We face this competition vs. participation conflict constantly at Exeter. The club is about 130 members strong – only around 30 of which are BUCS players. The rest are Beginners or Intermediates (our Intermediates do compete in the local area adult club league). The club only has a certain amount of gym time available. That must be split between BUCS training and Beginner and Intermediate sessions. The club is judged both on the success of the BUCS teams (3rd overall in BUCS points last year) and in the size of the club. We’re up against a wall, though. We’re in a Catch-22 where we need to get bigger to be seen as a more important sport at the university, but we can’t do it without more gym time, which we’d only get by raising our profile further.

The position of the sport at each university varies, though. At some schools, such as Northumbria and Durham, it is a performance sport. They offer scholarships to attract good players (some schools more than others – see Volleyball England influencing university volleyball). Exeter is not in that group, which obviously puts us at a disadvantage. Some schools have coaches while others don’t. Some schools get better support from their Athletic Union (or the equivalent) than others.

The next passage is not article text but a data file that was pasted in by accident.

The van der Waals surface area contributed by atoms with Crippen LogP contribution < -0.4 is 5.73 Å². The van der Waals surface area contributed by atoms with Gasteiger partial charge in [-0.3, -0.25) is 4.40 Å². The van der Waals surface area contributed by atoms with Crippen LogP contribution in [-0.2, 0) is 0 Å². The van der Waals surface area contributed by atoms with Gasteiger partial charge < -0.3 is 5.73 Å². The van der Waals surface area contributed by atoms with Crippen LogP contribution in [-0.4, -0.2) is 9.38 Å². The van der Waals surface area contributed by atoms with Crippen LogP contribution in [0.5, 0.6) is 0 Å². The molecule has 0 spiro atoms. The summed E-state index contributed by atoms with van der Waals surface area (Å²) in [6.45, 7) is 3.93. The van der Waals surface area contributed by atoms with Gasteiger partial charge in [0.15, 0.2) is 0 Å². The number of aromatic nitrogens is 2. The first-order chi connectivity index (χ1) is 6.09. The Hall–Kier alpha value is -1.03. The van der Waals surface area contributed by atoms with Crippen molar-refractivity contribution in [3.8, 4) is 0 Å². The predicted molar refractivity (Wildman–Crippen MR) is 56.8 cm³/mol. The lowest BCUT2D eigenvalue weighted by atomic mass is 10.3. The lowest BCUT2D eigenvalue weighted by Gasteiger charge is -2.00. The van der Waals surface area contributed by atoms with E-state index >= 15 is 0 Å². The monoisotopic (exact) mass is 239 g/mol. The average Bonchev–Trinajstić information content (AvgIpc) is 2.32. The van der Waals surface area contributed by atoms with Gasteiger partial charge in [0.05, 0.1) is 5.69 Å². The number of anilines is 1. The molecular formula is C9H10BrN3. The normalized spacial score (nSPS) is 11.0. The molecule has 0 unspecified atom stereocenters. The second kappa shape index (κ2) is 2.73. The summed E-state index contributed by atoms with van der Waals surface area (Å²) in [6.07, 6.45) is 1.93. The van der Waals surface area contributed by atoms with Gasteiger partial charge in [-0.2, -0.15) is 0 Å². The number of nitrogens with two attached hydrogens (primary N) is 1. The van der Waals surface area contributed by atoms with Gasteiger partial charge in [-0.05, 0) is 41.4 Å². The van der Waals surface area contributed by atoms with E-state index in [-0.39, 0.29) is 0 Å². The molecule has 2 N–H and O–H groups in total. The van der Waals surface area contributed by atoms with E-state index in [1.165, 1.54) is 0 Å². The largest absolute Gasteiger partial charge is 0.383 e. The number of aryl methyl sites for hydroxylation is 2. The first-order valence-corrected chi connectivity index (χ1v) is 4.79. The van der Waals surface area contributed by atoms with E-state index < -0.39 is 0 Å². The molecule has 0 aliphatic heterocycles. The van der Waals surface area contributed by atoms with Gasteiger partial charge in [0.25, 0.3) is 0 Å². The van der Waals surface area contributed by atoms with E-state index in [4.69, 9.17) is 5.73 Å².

I would like to hear from BUCS coaches, club captains, and the like about their own experiences. How do you balance the demands of competition and participation?

Try-outs drove a big traffic uptick in August

I made mention of this briefly on Twitter and/or Facebook earlier, but August was by far the biggest month for Coaching Volleyball. Nearly 3700 people visited the site, 75% of whom were first time visitors, and there were over 10,000 page views. That’s basically double July’s figures, which had been the highest traffic month up to that point. When you see gains like that it’s always interesting to find out what was bringing people to the website in such big numbers.